Any one reading the majority's opinion who has a passing familiarity with both the law and the writings of Lewis Carroll will be reminded of Alice's frustrating encounter with Humpty Dumpty after she fell through the looking glass: “ ‘I don't know what you mean by “glory,” ’ said Alice. Humpty Dumpty smiled contemptuously. “Of course you don't—till I tell you ․ ‘When I use a word,” Humpty Dumpty said, in a rather scornful tone, ‘it means just what I choose it to mean—neither more nor less.’ ‘The question is,’ said Alice, “whether you can make words mean so many different things.' ‘The question is,’ said Humpty Dumpty, ‘which is to be the master—that's all.” (Carroll, Through the Looking Glass (Palazzo 2015), p. 109.)
Here, the majority, like Humpty Dumpty, has redefined words and the court record as it sees fit in order to reach the result it desires. According to the majority, a rescission cause of action is not really a rescission cause of action, but a breach of contract cause of action. According to the majority, a dismissal with prejudice of Guan's breach of contract cause of action is not really a dismissal with prejudice, and, in any event, that dismissed cause of action may be resurrected by anyone, at any time, and in any manner—a plaintiff can do it by sticking breach of contract allegations into rescission causes of action; the trial court can do it implicitly without a word to anyone until after the trial is over.
This is not how our judicial system is designed to function. As our Supreme Court recognized long ago, even where a court has jurisdiction over a matter, “ ‘it is still limited in its modes of procedure, and in the extent and character of its judgments. It must act judicially in all things, and cannot then transcend the power conferred by the law.’ ” (Baar v. Smith (1927) 201 Cal. 87, 100.) If a court “ ‘transcend[s] the limits of its authority,’ ” the resulting judgment would be “ ‘absolutely void.’ ” (Ibid.)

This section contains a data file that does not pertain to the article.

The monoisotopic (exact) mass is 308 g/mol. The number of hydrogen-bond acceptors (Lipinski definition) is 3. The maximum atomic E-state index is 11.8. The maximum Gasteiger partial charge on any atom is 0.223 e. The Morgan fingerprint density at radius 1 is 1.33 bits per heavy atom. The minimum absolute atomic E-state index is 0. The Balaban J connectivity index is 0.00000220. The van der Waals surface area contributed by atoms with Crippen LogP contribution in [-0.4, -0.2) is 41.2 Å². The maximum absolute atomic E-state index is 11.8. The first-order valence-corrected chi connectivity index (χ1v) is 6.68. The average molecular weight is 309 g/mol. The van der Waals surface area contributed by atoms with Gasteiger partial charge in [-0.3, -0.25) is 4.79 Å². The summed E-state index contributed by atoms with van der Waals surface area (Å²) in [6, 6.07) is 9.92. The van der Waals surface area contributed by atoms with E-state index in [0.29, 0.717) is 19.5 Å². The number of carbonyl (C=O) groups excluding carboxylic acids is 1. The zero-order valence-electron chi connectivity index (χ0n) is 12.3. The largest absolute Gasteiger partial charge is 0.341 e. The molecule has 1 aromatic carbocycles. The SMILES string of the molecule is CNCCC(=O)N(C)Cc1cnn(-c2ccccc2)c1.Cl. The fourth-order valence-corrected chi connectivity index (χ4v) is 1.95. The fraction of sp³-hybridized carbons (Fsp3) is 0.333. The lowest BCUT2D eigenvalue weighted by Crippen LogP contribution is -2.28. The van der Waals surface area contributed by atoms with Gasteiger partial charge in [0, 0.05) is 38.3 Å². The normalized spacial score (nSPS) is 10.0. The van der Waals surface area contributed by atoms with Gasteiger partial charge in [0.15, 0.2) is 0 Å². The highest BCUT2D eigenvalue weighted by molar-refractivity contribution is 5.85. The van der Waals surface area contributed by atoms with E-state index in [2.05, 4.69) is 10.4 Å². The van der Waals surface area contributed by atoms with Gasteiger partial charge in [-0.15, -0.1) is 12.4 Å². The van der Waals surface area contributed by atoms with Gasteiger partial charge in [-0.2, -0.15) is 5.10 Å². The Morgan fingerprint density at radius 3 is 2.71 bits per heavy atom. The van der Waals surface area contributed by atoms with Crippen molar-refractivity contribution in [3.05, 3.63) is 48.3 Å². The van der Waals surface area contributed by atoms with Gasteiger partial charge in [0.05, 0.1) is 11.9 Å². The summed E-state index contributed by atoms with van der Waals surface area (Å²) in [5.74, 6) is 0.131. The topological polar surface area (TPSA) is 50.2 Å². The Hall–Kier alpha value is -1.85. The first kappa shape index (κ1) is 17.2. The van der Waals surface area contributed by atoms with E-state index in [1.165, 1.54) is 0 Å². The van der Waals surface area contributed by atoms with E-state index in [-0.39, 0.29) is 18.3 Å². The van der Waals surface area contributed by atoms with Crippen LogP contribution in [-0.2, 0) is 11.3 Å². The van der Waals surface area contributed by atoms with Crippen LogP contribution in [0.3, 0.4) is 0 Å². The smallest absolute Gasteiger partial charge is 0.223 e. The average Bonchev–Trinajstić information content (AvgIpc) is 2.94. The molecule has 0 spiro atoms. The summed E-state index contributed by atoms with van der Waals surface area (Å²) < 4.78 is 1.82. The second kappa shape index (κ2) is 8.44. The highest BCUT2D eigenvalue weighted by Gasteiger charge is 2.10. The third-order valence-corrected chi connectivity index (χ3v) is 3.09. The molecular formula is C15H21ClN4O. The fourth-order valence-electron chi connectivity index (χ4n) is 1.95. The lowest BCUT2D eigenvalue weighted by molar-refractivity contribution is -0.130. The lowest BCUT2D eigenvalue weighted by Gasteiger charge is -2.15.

Here, the trial court effectively and correctly but not expressly found that Guan had prevailed on his rescission cause of action. Accordingly, the judgment in favor of Guan should be affirmed. However, because the trial court believed that Guan had not prevailed on his rescission cause of action but on some nonexistent breach of contract cause of action, it awarded Guan breach of contract damages and not rescissionary damages. Accordingly, the matter should be remanded to the trial court for a reconsideration of the damages award.
I, therefore, respectfully concur in the majority's determination that judgment for Guan is proper, but I dissent from its conclusion and analysis that Guan's damages properly lie in a breach of contract theory.
1. All further statutory references are to the Civil Code unless otherwise indicated.
2. In overruling Hu's general demurrer, the court stated that Guan had “adequately allege[d] the contractual basis” for the rescission claim. The court also overruled a special demurrer that was based on Code of Civil Procedure section 430.10, subdivision (g), which provides: “In an action founded upon a contract, it cannot be ascertained from the pleading whether the contract is written, is oral, or is implied by conduct.” The court overruled the demurrer stating that “[t]he claim is for rescission, not for breach of contract; therefore, this isn't an ‘action on a contract,’ as to which this ground for demurrer could apply.”
3. “Failure of consideration is the failure to execute a promise, the performance of which has been exchanged for performance by the other party.” (Bliss v. California Cooperative Producers (1947) 30 Cal.2d 240, 248.) Not every breach or failure to perform, however, will warrant the remedy of rescission; the failure “must be ‘material,’ or go to the ‘essence’ of the contract.” (Wyler v. Feuer, supra, 85 Cal.App.3d at pp. 403-404; see also Crofoot Lumber, Inc. v. Thompson, supra, 163 Cal.App.2d at pp. 332-333; Taliaferro v. Davis (1963) 216 Cal.App.2d 398, 411-412; Medico-Dental etc. Co. v. Horton & Converse (1942) 21 Cal.2d 411, 433; Wilson v. Corrugated Kraft Containers (1953) 117 Cal.App.2d 691, 696.)